Sarasate: Carmen-Fantasie (SACD review)

Also, Sarasate: Zigeunerweisen; Tartini: "Devil's Trill"; Ravel: Tzigane, Massenet: "Meditation"; Faure: Berceuse. Anne-Sophie Mutter, violin; James Levine, Vienna Philharmonic Orchestra. DG 00289 477 5721.

When SACD came out in 1999, any number of record companies jumped on it, many of them in an effort to repackage some of their older material in the new format. Hybrid Super Audio Compact Discs have, after all, the potential for reproducing multiple channels, not just two channels like regular CDs and, because of their greater storage capacity, reproduce things on the SACD layer in what is theoretically better sound. The discs, as you know, have several layers, enabling them, for instance, to include multitrack SACD recordings and two-channel SACD recordings on a high-density layer and conventional two-channel CD recordings on a separate layer. Such is the case with this 2005 DG release of Anne-Sophie Mutter, James Levine, and the Vienna Philharmonic playing, among other things, Pablo de Sarasate's Carmen-Fantasie.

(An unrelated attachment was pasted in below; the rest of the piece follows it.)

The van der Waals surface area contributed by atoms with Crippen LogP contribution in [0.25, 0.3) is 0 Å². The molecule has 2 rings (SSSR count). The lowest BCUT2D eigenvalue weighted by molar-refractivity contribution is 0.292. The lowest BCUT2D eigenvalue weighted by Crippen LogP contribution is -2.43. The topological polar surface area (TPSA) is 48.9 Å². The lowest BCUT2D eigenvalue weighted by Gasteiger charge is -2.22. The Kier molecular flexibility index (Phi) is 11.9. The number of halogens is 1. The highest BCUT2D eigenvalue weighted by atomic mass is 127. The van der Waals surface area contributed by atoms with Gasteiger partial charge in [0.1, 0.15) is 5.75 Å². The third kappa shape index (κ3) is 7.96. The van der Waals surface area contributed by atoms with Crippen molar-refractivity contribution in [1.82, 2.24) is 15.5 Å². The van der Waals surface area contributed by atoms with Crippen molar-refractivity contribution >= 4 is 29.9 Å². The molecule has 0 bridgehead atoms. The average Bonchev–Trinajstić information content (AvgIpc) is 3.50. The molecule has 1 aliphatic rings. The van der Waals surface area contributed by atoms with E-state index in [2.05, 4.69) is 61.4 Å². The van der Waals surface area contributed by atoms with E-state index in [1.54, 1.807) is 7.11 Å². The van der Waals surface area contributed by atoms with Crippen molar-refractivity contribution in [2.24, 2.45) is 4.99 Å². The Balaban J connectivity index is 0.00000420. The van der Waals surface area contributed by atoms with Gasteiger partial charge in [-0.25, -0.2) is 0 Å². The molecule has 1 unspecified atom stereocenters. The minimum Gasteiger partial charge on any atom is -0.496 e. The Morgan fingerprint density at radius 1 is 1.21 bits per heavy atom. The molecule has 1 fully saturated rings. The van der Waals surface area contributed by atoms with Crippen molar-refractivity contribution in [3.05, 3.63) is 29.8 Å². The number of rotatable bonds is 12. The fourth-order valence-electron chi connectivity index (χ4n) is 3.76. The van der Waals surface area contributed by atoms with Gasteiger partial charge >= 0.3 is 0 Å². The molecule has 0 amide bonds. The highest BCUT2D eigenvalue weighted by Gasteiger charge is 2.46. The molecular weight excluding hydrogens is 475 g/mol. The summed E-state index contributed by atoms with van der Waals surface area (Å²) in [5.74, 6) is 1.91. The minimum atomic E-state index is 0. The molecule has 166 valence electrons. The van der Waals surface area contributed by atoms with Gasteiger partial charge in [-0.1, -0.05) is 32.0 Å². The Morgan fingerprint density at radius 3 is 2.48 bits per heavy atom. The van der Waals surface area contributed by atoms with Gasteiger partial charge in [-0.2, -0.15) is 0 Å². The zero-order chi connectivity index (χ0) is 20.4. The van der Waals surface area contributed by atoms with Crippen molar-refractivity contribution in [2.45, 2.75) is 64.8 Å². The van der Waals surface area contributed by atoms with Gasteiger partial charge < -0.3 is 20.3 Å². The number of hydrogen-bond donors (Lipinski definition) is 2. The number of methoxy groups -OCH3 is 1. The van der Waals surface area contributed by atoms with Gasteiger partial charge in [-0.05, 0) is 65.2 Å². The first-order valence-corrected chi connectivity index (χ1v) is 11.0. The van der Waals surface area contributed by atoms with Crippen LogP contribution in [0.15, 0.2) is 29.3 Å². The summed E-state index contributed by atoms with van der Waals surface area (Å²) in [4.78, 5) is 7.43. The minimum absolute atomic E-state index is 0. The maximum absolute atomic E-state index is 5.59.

DG initially made the recording in 1992, issuing it in 1993 only on CD in regular two-track stereo. But with the advent of SACD, the company went back into the vaults for the original multichannel tracks and transferred them to this hybrid surround-sound SACD, along with SACD stereo and CD stereo versions as well. But first, the music.

Ms. Mutter was a child prodigy who proved herself one of the world's foremost violinists. While she usually tackles things heavier than the material on this disc, it's a pleasure to hear her let her hair down, so to speak. The Carmen-Fantasie is delightful, as are the other popular favorites that accompany it: Sarasate's Zigeunerweisen, Tartini's "Devil's Trill," Ravel's Tzigane, Massenet's "Meditation" from Thais, and Faure's Berceuse. Although Ms. Mutter's account of the Sarasate piece may not display the all-out thrills of Ruggiero Ricci's famous recording with Pierino Gamba and the LSO on Decca (and remastered on JVC), it offers the elegant, refined playing that we have come to expect from her.